Purpose of Pre-Immigration Planning
Because a U.S. citizen or resident alien is taxed on his or her worldwide assets and income, a prospective immigrant from a lower territorial tax country needs to seriously consider pre-immigration tax planning.
U.S. Residence for Income Tax Purposes
An individual is considered a Non-Resident Alien, and is thus not considered a resident for U.S. tax purposes, if the weighted number of days spent in the U.S. within the last 3 years combined is less than 183 days, or the individual spent less than 31 days in the U.S. in the most current year.
U.S. Domicile for Transfer Tax Purposes
For transfer tax purposes, an individual is a U.S. resident if he or she intends to remain in the U.S. indefinitely as determined by the totality of circumstances.
Taxation of Non-Resident Alien
If one is neither a resident for U.S. income tax or transfer tax purposes, one is considered a Non Resident Alien (“NRA”) and is subject to taxation on income effectively connected with a U.S. trade or business or from passive U.S. sourced investments such stocks, bonds, and rental income.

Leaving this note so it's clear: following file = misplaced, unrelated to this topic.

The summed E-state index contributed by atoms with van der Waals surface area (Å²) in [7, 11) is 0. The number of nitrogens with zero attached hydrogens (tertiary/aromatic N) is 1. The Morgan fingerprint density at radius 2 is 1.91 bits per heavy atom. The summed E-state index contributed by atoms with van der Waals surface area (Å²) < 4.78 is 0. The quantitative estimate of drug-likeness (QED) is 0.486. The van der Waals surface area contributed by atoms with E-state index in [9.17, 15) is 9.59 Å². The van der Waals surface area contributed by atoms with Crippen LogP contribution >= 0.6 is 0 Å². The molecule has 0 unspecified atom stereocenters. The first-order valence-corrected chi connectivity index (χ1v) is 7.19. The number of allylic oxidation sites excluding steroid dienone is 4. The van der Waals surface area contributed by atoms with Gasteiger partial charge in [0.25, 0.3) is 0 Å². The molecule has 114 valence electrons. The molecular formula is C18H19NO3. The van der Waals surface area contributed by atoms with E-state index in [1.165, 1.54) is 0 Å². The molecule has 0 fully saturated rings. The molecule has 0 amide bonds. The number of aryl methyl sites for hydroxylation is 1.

Mitigating the Impact of U.S. Taxation
For those seeking to mitigate or avoid higher U.S. taxes or in some circumstances double taxation from two jurisdictions, there are various strategies. The most commonly utilized strategy is pre-immigration gifting of assets, including partial disposition with retention of income stream through an Non-U.S. irrevocable trust or legal entity. Other options include capitalizing on the home country’s lower capital gains tax rate by selling assets with substantial appreciation.